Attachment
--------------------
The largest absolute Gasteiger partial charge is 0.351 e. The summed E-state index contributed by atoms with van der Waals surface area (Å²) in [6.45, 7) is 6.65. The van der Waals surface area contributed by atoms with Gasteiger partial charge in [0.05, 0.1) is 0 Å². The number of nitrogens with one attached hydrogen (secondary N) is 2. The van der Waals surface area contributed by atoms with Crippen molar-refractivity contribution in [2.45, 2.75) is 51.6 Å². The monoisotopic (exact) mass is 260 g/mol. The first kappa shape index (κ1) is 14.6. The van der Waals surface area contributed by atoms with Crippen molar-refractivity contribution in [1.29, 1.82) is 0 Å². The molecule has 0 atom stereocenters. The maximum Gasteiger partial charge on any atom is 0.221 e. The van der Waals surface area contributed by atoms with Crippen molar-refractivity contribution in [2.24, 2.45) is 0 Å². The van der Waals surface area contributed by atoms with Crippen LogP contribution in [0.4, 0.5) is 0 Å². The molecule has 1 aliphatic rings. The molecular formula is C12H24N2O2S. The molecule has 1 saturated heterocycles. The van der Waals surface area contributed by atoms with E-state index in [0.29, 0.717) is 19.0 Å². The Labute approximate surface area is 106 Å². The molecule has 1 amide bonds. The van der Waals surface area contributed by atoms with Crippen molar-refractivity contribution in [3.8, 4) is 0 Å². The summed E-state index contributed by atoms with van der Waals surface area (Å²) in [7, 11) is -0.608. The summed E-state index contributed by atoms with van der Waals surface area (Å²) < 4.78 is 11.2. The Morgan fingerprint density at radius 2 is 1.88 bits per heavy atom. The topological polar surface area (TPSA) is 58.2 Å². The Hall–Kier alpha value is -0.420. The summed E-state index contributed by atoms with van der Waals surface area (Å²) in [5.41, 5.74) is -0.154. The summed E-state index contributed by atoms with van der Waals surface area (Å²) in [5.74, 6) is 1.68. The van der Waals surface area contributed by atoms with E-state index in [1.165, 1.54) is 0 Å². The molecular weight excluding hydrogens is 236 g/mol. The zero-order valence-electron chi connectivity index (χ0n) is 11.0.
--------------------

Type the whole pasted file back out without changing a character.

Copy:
The largest absolute Gasteiger partial charge is 0.351 e. The summed E-state index contributed by atoms with van der Waals surface area (Å²) in [6.45, 7) is 6.65. The van der Waals surface area contributed by atoms with Gasteiger partial charge in [0.05, 0.1) is 0 Å². The number of nitrogens with one attached hydrogen (secondary N) is 2. The van der Waals surface area contributed by atoms with Crippen molar-refractivity contribution in [2.45, 2.75) is 51.6 Å². The monoisotopic (exact) mass is 260 g/mol. The first kappa shape index (κ1) is 14.6. The van der Waals surface area contributed by atoms with Crippen molar-refractivity contribution in [1.29, 1.82) is 0 Å². The molecule has 0 atom stereocenters. The maximum Gasteiger partial charge on any atom is 0.221 e. The van der Waals surface area contributed by atoms with Crippen molar-refractivity contribution in [2.24, 2.45) is 0 Å². The van der Waals surface area contributed by atoms with Crippen LogP contribution in [0.4, 0.5) is 0 Å². The molecule has 1 aliphatic rings. The molecular formula is C12H24N2O2S. The molecule has 1 saturated heterocycles. The van der Waals surface area contributed by atoms with E-state index in [0.29, 0.717) is 19.0 Å². The Labute approximate surface area is 106 Å². The molecule has 1 amide bonds. The van der Waals surface area contributed by atoms with Crippen molar-refractivity contribution in [3.8, 4) is 0 Å². The summed E-state index contributed by atoms with van der Waals surface area (Å²) in [7, 11) is -0.608. The summed E-state index contributed by atoms with van der Waals surface area (Å²) < 4.78 is 11.2. The Morgan fingerprint density at radius 2 is 1.88 bits per heavy atom. The topological polar surface area (TPSA) is 58.2 Å². The Hall–Kier alpha value is -0.420. The summed E-state index contributed by atoms with van der Waals surface area (Å²) in [5.41, 5.74) is -0.154. The summed E-state index contributed by atoms with van der Waals surface area (Å²) in [5.74, 6) is 1.68. The van der Waals surface area contributed by atoms with E-state index in [1.165, 1.54) is 0 Å². The molecular weight excluding hydrogens is 236 g/mol. The zero-order valence-electron chi connectivity index (χ0n) is 11.0.